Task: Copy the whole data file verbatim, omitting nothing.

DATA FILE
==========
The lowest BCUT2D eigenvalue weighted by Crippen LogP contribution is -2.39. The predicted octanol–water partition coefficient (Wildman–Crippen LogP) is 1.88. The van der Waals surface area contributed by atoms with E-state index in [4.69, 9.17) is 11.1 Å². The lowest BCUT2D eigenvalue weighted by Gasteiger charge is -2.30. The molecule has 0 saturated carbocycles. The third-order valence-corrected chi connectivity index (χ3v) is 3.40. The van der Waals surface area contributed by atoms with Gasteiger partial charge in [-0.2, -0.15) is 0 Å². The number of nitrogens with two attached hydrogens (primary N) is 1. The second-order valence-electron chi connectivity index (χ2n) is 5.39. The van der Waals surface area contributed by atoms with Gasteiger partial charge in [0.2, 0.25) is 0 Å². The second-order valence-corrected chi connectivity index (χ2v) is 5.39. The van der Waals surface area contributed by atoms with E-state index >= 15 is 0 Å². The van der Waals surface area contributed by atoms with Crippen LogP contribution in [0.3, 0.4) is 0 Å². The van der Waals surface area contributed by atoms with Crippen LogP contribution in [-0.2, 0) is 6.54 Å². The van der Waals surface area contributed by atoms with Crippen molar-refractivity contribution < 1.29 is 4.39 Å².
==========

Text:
The lowest BCUT2D eigenvalue weighted by Crippen LogP contribution is -2.39. The predicted octanol–water partition coefficient (Wildman–Crippen LogP) is 1.88. The van der Waals surface area contributed by atoms with E-state index in [4.69, 9.17) is 11.1 Å². The lowest BCUT2D eigenvalue weighted by Gasteiger charge is -2.30. The molecule has 0 saturated carbocycles. The third-order valence-corrected chi connectivity index (χ3v) is 3.40. The van der Waals surface area contributed by atoms with Gasteiger partial charge in [-0.2, -0.15) is 0 Å². The number of nitrogens with two attached hydrogens (primary N) is 1. The second-order valence-electron chi connectivity index (χ2n) is 5.39. The van der Waals surface area contributed by atoms with Gasteiger partial charge in [0.2, 0.25) is 0 Å². The second-order valence-corrected chi connectivity index (χ2v) is 5.39. The van der Waals surface area contributed by atoms with E-state index >= 15 is 0 Å². The van der Waals surface area contributed by atoms with Crippen LogP contribution in [0.3, 0.4) is 0 Å². The van der Waals surface area contributed by atoms with Crippen LogP contribution in [-0.2, 0) is 6.54 Å². The van der Waals surface area contributed by atoms with Crippen molar-refractivity contribution < 1.29 is 4.39 Å².